Revisiting the Compression Parallel to Grain Design Values of Douglas-Fir.
Design values have evolved over the years. One of the major changes was going from design values established from small clear specimens to one calculated after in-grade testing of dimension lumber with a representative sample across many regions in the Pacific Northwest (Jones 1989). The history of lumber testing and the code approval process is well documented in Kretschmann and Evans (2010), where the reader is directed for more background in this area. The in-grade testing as reported in Green and Evans (1988) was conducted in the late 1980s. Since the in-grade testing program, no diligent efforts were directed toward monitoring of design values over time (Kretschmann et al. 1999). This has become important in the wake of recent developments with another commercially important construction lumber species, southern pine (Pinus spp.).
In 2012 the Southern Pine Inspection Bureau (SPIB) recommended that the design values for southern pine be changed because of significant downgrades in strength. The American Lumber Standards Committee and the American Wood Council both reduced the design values for some grades and dimensions of southern pine (AFPA 2015). This reduction in design values stemmed from a continuous monitoring of southern pine by SPIB. The monitoring entailed annual assessment of modulus of elasticity values from a mill determined by random sampling (Kretschmann et al. 1999).
This downgrade in strength was caused by present-day silviculture practices. Silvicultural practices over the years have changed; as old-growth forests are slowly being depleted, forest managers turned to fast-growth, short-rotation plantations to achieve the timber demand. These plantations have decreased from 60-year-old stands to around 30- to 40-year-old stands, decreasing the stem diameter while increasing the amount of juvenile wood. As trees are grown at a fast rate and shorter rotation lengths, they tend to have more juvenile wood in them. Juvenile wood is the early-growth material produced by the tree, usually defined as the material 10 to 20 rings from the pith, depending on the species (Kretschmann 2008). Data shown by Kretschmann (2008) suggest that all properties in loblolly pine (Pinus taeda) were lowered by 15 to 30 percent with increased juvenile wood. Apart from juvenile wood, other practices such as density of plantation (Clark et al. 2008), intensive management practices, and growth conditions have an influence on mechanical properties of wood (Jordan et al. 2008). The reduction in design value of southern pine cannot be attributed solely to an increase in juvenile wood in the absence of supporting data regarding the percentage of juvenile wood found within the samples tested. To mitigate this, Dahlen (2013a, 2013b) studied the variability in bending properties due to an increase of juvenile wood in southern pine and Douglas-fir from six mills and reported a variability in properties of 33 to 51 percent and 50 to 78 percent for southern pine and Douglas-fir, respectively. Dahlen et al. (2013a, 2013b) also found that certain mills did not meet the grade requirement.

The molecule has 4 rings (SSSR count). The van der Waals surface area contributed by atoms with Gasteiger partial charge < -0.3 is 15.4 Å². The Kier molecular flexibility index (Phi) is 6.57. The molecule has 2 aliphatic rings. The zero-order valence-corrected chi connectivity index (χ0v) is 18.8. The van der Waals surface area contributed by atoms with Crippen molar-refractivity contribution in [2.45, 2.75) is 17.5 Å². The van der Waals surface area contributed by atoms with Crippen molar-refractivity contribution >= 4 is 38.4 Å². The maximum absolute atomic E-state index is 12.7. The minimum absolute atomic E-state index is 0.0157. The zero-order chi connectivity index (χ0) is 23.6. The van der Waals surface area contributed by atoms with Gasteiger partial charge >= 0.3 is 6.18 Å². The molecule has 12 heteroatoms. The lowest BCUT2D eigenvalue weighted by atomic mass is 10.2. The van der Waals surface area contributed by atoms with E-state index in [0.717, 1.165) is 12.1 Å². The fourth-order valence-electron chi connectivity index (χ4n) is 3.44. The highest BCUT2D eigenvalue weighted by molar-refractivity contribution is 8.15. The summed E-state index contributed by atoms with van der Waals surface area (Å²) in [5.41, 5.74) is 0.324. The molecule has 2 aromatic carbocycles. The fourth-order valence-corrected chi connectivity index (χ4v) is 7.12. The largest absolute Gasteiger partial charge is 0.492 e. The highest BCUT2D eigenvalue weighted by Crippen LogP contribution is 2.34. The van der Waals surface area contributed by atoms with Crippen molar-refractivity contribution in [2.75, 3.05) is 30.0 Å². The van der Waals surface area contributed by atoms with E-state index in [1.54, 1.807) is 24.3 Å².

Wood species that produce more than 1,000 board feet per year, such as Douglas-fir and southern pine, are evaluated using destructive testing every 5 years (ASTM International 2016). This monitoring process ensures that there has not been any change in the product performance over this 5-year period. This study captured the effect on compressive strength from 36 locations across the North-west United States rather than 6 locations spread across the Northwest and Canada as studied by Dahlen et al. (2013a, 2013b). Moreover, Douglas-fir of the Oregon and Washington region are grouped as one in the NDS. Canadian Douglas-fir is under a different species group in the NDS (AFPA 2015), and that is possibly the reason for a large variability in the property observed by Dahlen et al. (2013b).
Douglas-fir of Oregon and Washington is being tested every 5 years to see if there is any evidence of change in wood quality to justify an evaluation or reassessment of the species and subsequent change in design values. The objective of this study was to investigate whether there is any degradation in compressive strength of Douglas-fir parallel to the grain. Additionally, variation in compression properties due to location of the mill (or source of raw material) sampled was analyzed. Furthermore, design values were derived from the tested data set and compared with NDS listed values.